Recently, IDC announced that big data was driving storage growth, while Tandberg Data and Archiware had new releases for backup customers.
Big data driving storage demand
The growth of big data
"This growth will come largely from capacity-optimized systems (including dense enclosures); however, software-based distributed storage systems with internal disks to store post-processed data will also be embraced by some users," IDC's Ashish Nadkarni, research director of storage systems, said in a statement.
IDC said it based its reporting on a big-data survey the company conducted during the first quarter of 2013. It said that among respondents, more than 68% said that performance was a "primary driver" for selecting a storage architecture, while 59.5% reported that cost was a primary issue. Capacity growth and application performance also are among the challenges facing organizations, according to IDC.
"Businesses will continue to struggle with what data to analyze, how to store data before and after it is analyzed, and how to feed the results of data analysis back into the business," IDC said in a statement.
Tandberg: Firmware, utility update for RDX
Tandberg Data said it has released an updated version of the company's RDX utility and firmware for the Quikstor storage system lineup.
The update is for Tandberg's disk-based Quikstor, which uses removable hard disk cartridges and, the company said, is aimed at small and medium-sized business buyers.
The update includes a new Windows Backup mode and compatibility with Windows 8 and Windows Server 2012, Tandberg said, and allows users of RDX QuikStor to take advantage of the integrated Windows Backup. The new mode allows Windows to see the RDX as a valid disk target, and the RDX USB 3.0 can be used for scheduled system backups and bare-metal recovery and as a deduplication volume under Windows Server 2012, the company said.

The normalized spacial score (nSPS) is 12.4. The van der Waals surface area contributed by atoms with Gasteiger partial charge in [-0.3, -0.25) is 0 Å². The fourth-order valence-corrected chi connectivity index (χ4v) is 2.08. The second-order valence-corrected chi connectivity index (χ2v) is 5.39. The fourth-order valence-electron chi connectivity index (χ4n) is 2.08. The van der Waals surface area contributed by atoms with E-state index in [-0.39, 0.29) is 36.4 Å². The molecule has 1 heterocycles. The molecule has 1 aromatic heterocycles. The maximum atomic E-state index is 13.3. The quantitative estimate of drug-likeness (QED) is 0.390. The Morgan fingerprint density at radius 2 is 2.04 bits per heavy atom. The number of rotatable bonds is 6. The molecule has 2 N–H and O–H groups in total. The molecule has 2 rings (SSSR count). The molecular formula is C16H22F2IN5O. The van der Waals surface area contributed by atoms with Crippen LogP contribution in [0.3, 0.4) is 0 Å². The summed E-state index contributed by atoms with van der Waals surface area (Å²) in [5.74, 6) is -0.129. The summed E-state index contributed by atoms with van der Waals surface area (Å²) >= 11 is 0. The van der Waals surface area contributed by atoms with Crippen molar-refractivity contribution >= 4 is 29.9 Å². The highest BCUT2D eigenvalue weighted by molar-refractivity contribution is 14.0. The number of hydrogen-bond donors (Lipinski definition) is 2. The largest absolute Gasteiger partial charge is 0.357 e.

Tandberg said the update is available at its website.
Archiware releases data protection software suite
Archiware announced that its P5 software suite for file synchronization, backup and archiving is designed to be compatible with cloud and offers support for data storage based on its linear tape file system (LTFS).
According to the company, the suite's four modules -- Synchronize, Backup, Backup2Go and Archive -- include setup assistants to speed up users' implementations. Archiware's Synchronize makes it possible for users to sync up with several cloud storage services, including Google Cloud Storage, Google Drive and Amazon S3. It also allows users to create local backups of data stored in the cloud, the company said.
The software suite uses the company's MediaLTFS tool to label, mount or unmount tapes within a tape library, Archiware said. It also enables users to perform point-in-time restores of data, and offers media previews and customizable metadata fields for searches.
Archiware said P5 is available for download now at the company website.